Contractor’s claim notice provisions in Sub-Clause 20.1 are one of the most delicate provisions of the FIDIC contracts to navigate.1 Their purpose is to require the contractor to submit claims within a specified period so that they can be dealt with efficiently. However, the effectiveness and enforceability of such provisions can be affected by the law the parties have chosen to govern the contract.
Key features of Sub-Clause 20.1 of the FIDIC contract
Sub-Clause 20.1 provides that the contractor must give notice to the engineer for any claim that is related to any extension of the time for completion and/or any additional payment, “as soon as practicable”, and within a time limit of 28 days after the date on which the contractor “became aware, or should have became aware, of the relevant event or circumstances”. If he fails to give notice within this period, the FIDIC contracts state that the contractor will not be entitled to any extension of time or additional payment. Furthermore, the employer will be discharged from any liability in relation with the said claim.
Common law approach
English law has historically taken a strict approach to time-bar clauses such as these and considers compliance with Sub-Clause 20.1 to be a condition precedent to the contractor’s claim for an extension of time and additional payment. This interpretation has recently been confirmed by the High Court in Obrascon Huarte Lain SA v Attorney General for Gibraltar.2 This means that should the Contractor fail to provide the required notice, the contractor will lose its contractual rights and will become barred from claiming any extension of time or additional payment. This potentially provides the employer with a complete defence in case of any claim by the contractor. It can reasonably be expected that this interpretation will be followed in other common law jurisdictions.
Civil law approach
Civil law jurisdictions generally take a more lenient approach. Although the starting point is that the parties are bound by the terms of the contract, a failure to adhere strictly to Sub-Clause 20.1 may not necessarily restrict the contractor’s claims from being pursued based on arguments under the governing civil law. The contractor will carry the burden of proof that his claims are valid and are not affected by his failure to meet his notice obligation on time. Faced with an alleged failure to adhere to Sub-Clause 20.1, a contractor could raise arguments based on a breach by the employer of the principle of good faith3 or that an employer’s reliance on a contractor’s failure to give notice in time amounts to an unlawful exercise of a right because the consequences are disproportionate to the harm that will be suffered.4 Finally, most civil codes strictly govern limitation or prescription periods5 and it may be possible for a contractor to argue that a time-bar provision that contravenes the civil code is unenforceable. Whether these arguments are available, and ultimately successful, will depend on the particular facts and governing law, as well as their acceptance by the relevant court or arbitral tribunal.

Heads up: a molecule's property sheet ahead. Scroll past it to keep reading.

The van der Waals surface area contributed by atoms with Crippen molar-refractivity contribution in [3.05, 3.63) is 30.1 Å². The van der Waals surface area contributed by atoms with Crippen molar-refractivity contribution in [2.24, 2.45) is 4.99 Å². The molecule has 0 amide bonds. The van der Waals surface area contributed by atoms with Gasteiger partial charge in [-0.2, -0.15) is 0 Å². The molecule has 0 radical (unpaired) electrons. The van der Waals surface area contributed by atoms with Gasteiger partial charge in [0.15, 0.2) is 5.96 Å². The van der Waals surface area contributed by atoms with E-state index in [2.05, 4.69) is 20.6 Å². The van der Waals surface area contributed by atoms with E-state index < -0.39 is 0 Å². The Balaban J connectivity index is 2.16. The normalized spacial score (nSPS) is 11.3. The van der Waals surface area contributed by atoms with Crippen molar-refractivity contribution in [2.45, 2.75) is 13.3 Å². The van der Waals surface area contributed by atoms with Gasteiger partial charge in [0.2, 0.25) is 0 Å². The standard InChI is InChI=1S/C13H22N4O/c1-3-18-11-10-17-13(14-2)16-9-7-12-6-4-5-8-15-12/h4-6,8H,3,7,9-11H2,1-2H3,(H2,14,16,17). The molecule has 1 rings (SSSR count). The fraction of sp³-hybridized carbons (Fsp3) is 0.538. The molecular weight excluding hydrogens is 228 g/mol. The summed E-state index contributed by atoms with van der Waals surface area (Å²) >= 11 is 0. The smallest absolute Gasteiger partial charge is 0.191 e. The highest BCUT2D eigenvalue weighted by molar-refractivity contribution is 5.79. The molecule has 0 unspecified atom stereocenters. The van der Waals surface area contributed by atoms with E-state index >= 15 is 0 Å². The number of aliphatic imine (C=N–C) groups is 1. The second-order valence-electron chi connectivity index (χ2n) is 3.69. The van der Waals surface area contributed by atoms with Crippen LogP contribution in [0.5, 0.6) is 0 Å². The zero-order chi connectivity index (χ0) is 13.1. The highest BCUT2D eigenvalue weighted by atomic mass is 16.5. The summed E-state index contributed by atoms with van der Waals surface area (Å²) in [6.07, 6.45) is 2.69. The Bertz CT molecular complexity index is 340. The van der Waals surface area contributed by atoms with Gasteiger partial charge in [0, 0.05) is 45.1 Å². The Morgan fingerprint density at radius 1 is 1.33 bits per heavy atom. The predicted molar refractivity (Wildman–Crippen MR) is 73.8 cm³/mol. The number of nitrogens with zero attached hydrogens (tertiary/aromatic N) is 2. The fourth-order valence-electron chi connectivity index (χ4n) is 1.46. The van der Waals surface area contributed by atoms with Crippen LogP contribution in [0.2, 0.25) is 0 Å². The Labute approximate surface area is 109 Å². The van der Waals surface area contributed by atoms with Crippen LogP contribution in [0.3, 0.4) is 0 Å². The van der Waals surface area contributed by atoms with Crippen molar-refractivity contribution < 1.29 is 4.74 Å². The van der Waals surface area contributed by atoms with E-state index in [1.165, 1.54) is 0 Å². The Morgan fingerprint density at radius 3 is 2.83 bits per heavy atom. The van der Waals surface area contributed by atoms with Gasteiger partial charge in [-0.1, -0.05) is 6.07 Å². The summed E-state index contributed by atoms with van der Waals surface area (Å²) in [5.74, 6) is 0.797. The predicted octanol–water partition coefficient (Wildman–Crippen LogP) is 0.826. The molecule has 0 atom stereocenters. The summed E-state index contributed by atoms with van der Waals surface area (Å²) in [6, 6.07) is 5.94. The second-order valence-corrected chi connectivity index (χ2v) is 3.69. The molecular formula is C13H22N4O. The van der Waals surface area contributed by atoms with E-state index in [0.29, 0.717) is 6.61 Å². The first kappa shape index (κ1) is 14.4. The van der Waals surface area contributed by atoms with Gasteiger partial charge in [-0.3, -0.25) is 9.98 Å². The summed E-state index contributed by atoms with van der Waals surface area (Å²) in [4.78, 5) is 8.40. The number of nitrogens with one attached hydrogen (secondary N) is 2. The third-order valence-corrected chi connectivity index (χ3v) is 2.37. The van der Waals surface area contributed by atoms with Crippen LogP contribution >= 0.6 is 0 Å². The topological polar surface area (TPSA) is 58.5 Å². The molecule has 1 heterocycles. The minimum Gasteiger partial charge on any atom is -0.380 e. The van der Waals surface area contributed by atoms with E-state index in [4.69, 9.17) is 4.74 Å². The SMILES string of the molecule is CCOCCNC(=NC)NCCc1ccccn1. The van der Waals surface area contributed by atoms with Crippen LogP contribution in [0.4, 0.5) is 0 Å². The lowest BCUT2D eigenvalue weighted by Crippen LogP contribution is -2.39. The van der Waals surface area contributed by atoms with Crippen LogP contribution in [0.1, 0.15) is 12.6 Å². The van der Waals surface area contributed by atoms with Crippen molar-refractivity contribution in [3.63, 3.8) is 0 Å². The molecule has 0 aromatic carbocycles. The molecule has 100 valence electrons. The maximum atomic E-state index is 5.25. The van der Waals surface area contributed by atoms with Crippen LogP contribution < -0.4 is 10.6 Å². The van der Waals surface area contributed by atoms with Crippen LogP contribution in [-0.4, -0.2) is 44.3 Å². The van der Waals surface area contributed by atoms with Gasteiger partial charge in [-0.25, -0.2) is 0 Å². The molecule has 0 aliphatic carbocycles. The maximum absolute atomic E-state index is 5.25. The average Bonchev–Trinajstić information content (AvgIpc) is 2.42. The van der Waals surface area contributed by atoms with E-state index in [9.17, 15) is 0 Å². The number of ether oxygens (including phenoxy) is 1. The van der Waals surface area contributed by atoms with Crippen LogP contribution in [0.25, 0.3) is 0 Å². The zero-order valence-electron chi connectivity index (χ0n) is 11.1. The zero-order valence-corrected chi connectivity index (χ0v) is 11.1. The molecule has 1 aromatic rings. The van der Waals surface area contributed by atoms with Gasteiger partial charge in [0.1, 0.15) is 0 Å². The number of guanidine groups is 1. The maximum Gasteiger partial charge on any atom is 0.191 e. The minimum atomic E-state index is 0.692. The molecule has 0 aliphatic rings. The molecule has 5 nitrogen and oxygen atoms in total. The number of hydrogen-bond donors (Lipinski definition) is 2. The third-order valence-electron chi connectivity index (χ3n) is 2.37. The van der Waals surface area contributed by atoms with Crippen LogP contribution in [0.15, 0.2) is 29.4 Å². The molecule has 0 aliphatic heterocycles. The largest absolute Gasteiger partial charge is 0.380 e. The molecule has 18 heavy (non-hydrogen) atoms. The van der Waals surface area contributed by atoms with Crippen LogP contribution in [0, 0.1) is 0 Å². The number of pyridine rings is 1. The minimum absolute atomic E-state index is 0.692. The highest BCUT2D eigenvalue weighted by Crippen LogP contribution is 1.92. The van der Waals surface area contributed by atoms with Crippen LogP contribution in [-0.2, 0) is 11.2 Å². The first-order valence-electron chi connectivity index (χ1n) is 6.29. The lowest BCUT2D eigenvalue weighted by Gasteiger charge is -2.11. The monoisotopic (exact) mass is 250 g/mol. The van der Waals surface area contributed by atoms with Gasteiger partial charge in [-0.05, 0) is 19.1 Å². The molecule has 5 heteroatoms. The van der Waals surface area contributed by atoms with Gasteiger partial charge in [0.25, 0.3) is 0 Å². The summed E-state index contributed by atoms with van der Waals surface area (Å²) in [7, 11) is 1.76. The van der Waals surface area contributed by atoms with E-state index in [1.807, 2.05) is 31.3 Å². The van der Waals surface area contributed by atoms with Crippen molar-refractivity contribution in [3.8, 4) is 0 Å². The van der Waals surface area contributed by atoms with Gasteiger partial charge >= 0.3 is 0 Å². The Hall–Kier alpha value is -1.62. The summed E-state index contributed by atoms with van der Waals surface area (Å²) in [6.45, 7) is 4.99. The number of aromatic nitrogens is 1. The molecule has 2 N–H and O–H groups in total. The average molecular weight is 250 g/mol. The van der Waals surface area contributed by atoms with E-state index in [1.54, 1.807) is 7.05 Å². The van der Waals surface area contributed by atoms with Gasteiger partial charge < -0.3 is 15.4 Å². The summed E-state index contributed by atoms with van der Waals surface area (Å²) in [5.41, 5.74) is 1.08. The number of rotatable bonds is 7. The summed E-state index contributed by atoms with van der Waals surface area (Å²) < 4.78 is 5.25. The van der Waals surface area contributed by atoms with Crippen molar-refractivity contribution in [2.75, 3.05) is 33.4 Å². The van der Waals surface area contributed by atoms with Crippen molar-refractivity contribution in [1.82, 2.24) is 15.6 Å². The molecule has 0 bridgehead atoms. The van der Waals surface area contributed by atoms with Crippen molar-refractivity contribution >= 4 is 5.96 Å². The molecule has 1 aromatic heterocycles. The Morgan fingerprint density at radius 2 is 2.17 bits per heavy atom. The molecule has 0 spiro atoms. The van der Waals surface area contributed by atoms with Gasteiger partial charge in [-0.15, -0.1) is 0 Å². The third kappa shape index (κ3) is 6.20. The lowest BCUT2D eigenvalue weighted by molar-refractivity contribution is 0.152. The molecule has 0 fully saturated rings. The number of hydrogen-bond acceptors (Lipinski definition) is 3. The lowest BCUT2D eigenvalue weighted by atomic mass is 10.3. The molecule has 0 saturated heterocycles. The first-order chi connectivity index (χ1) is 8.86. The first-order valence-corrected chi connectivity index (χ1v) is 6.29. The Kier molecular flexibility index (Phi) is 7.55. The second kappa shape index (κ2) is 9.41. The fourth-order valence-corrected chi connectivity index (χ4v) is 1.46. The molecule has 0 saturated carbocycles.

Conclusion – the future?
The future second editions of the FIDIC contracts to be published shortly are expected to water down the strict provisions of the current contracts by giving the DAB an element of discretion to override the 28-day notice period where late submission was “acceptable” in the circumstances. If adopted, this might provide some comfort to contractors but is not without its own uncertainty as to when such relief may be available.
Irrespective of jurisdiction, contractors should ensure that they comply with the contractual requirements of Sub-Clause 20.1 to give timely notice on claims in order to avoid any uncertaint